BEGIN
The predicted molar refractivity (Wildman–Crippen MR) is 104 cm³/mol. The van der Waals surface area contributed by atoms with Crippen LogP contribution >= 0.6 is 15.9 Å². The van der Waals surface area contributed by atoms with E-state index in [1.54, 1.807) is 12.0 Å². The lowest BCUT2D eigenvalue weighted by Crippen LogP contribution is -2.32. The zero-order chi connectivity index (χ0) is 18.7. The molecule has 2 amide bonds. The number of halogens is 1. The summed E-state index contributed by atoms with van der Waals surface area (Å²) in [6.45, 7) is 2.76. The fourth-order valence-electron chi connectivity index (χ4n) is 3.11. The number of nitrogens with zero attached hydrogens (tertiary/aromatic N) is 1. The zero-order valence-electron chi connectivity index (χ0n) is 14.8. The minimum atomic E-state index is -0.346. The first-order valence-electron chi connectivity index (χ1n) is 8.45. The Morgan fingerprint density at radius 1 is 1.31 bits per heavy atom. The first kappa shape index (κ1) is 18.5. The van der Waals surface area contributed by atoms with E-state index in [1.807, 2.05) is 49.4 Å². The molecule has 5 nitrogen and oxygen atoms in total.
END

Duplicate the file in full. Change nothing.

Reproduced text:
The predicted molar refractivity (Wildman–Crippen MR) is 104 cm³/mol. The van der Waals surface area contributed by atoms with Crippen LogP contribution >= 0.6 is 15.9 Å². The van der Waals surface area contributed by atoms with E-state index in [1.54, 1.807) is 12.0 Å². The lowest BCUT2D eigenvalue weighted by Crippen LogP contribution is -2.32. The zero-order chi connectivity index (χ0) is 18.7. The molecule has 2 amide bonds. The number of halogens is 1. The summed E-state index contributed by atoms with van der Waals surface area (Å²) in [6.45, 7) is 2.76. The fourth-order valence-electron chi connectivity index (χ4n) is 3.11. The number of nitrogens with zero attached hydrogens (tertiary/aromatic N) is 1. The zero-order valence-electron chi connectivity index (χ0n) is 14.8. The minimum atomic E-state index is -0.346. The first-order valence-electron chi connectivity index (χ1n) is 8.45. The Morgan fingerprint density at radius 1 is 1.31 bits per heavy atom. The first kappa shape index (κ1) is 18.5. The van der Waals surface area contributed by atoms with E-state index in [1.807, 2.05) is 49.4 Å². The molecule has 5 nitrogen and oxygen atoms in total.